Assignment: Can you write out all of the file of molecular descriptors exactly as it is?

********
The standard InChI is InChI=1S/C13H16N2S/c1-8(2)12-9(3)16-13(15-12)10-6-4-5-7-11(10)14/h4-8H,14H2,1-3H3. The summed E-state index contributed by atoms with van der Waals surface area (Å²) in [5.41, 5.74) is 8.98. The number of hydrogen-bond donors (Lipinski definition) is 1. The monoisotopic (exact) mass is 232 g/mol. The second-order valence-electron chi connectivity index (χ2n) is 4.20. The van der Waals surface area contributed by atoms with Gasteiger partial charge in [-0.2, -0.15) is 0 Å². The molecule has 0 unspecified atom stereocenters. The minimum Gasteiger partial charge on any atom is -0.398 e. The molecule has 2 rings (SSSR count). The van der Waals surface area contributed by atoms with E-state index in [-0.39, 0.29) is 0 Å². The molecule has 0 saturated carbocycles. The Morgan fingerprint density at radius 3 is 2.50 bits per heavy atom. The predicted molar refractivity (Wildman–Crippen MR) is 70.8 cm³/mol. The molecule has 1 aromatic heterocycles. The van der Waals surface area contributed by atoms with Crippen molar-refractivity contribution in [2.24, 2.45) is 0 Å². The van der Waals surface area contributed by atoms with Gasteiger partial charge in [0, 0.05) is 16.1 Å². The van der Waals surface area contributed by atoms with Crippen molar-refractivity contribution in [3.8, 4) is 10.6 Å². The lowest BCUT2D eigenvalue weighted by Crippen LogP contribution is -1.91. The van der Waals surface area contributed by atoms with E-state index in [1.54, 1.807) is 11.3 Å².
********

The standard InChI is InChI=1S/C13H16N2S/c1-8(2)12-9(3)16-13(15-12)10-6-4-5-7-11(10)14/h4-8H,14H2,1-3H3. The summed E-state index contributed by atoms with van der Waals surface area (Å²) in [5.41, 5.74) is 8.98. The number of hydrogen-bond donors (Lipinski definition) is 1. The monoisotopic (exact) mass is 232 g/mol. The second-order valence-electron chi connectivity index (χ2n) is 4.20. The van der Waals surface area contributed by atoms with Gasteiger partial charge in [-0.2, -0.15) is 0 Å². The molecule has 0 unspecified atom stereocenters. The minimum Gasteiger partial charge on any atom is -0.398 e. The molecule has 2 rings (SSSR count). The van der Waals surface area contributed by atoms with E-state index in [-0.39, 0.29) is 0 Å². The molecule has 0 saturated carbocycles. The Morgan fingerprint density at radius 3 is 2.50 bits per heavy atom. The predicted molar refractivity (Wildman–Crippen MR) is 70.8 cm³/mol. The molecule has 1 aromatic heterocycles. The van der Waals surface area contributed by atoms with Crippen molar-refractivity contribution in [2.24, 2.45) is 0 Å². The van der Waals surface area contributed by atoms with Gasteiger partial charge in [0, 0.05) is 16.1 Å². The van der Waals surface area contributed by atoms with Crippen molar-refractivity contribution in [3.8, 4) is 10.6 Å². The lowest BCUT2D eigenvalue weighted by Crippen LogP contribution is -1.91. The van der Waals surface area contributed by atoms with E-state index in [1.54, 1.807) is 11.3 Å².